The Humour of Dementia

I found this funny. I know it probably shouldn't be funny, and the people whose families have experienced Alzheimers may struggle to see the humour.

But dementia is one of those rich, forbidden veins of humour. Geoffrey Atherden's Mother & Son here in Oz being a case in point.

I'm curious why dementia can be so side-splittingly funny. Anybody have any ideas? It seems one of those questions which might answer something essential about the human condition. Bergson wrote an extended thing on humour, concluding generally (from memory) that humour is normally a clash of dynamic life with mechanical rigidity. (I must do a blog entry about how machines, robots etc. get such a bad rap by being called 'mechanical'.)

But it's something specifically about the absence of memory that makes this sort of thing funny, to some anyway. And maybe it's funnier when it's short-term memory that's affected - Iris Murdoch watching the Teletubbies towards the end of her life isn't humorous. It does sort of support Bergson's thesis, in that without short-term memory you can't really function properly in everyday situations, making you like some idiot robot smashing things while trying to get a cup out of the cupboard. Jacques Tati's Mon Oncle, with Uncle Hulot visiting the ultra-modern house of his sister and becoming a bohemian round peg in all of the house's modern bourgeois square holes.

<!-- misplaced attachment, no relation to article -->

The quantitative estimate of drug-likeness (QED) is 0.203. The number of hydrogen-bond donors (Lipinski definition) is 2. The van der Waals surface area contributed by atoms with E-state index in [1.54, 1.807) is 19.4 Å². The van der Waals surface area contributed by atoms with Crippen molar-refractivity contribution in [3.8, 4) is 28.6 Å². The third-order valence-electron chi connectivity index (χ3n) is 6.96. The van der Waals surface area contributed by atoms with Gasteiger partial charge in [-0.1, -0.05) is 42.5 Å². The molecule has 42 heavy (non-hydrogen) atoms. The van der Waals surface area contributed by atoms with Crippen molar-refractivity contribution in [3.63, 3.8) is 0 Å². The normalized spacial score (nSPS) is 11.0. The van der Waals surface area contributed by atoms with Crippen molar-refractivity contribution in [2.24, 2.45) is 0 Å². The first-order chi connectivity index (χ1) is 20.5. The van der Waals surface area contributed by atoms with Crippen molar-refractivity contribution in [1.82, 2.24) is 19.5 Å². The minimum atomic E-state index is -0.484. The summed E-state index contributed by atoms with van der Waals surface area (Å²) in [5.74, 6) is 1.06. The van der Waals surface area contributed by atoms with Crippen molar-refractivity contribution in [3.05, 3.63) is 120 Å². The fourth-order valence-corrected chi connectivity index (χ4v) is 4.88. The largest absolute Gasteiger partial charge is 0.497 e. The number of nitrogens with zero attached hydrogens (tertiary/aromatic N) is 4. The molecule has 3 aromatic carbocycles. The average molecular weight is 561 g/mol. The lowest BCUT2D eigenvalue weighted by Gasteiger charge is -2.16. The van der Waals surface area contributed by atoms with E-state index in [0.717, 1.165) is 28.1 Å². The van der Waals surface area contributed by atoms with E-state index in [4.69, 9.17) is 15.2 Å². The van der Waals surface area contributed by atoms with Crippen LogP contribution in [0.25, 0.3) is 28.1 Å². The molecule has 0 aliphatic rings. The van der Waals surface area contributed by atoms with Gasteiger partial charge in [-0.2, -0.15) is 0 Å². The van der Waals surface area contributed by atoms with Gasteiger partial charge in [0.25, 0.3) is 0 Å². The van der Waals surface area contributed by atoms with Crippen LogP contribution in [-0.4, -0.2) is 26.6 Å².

Uncle Hulot. Tati's bohemian slayer of bourgeois life. But funny anyway.

But it seems something a bit more than that. Why is it funny to be dysfunctional in this specific way? I've never found losing my car keys funny, nor has anybody living in my house when I arbitrarily blame them for hiding them. There's also possibly some sort of link to the general comic device of the idiot. It's the sweet idiocy of the eternal present in some way that makes some types of dementia hilarious.


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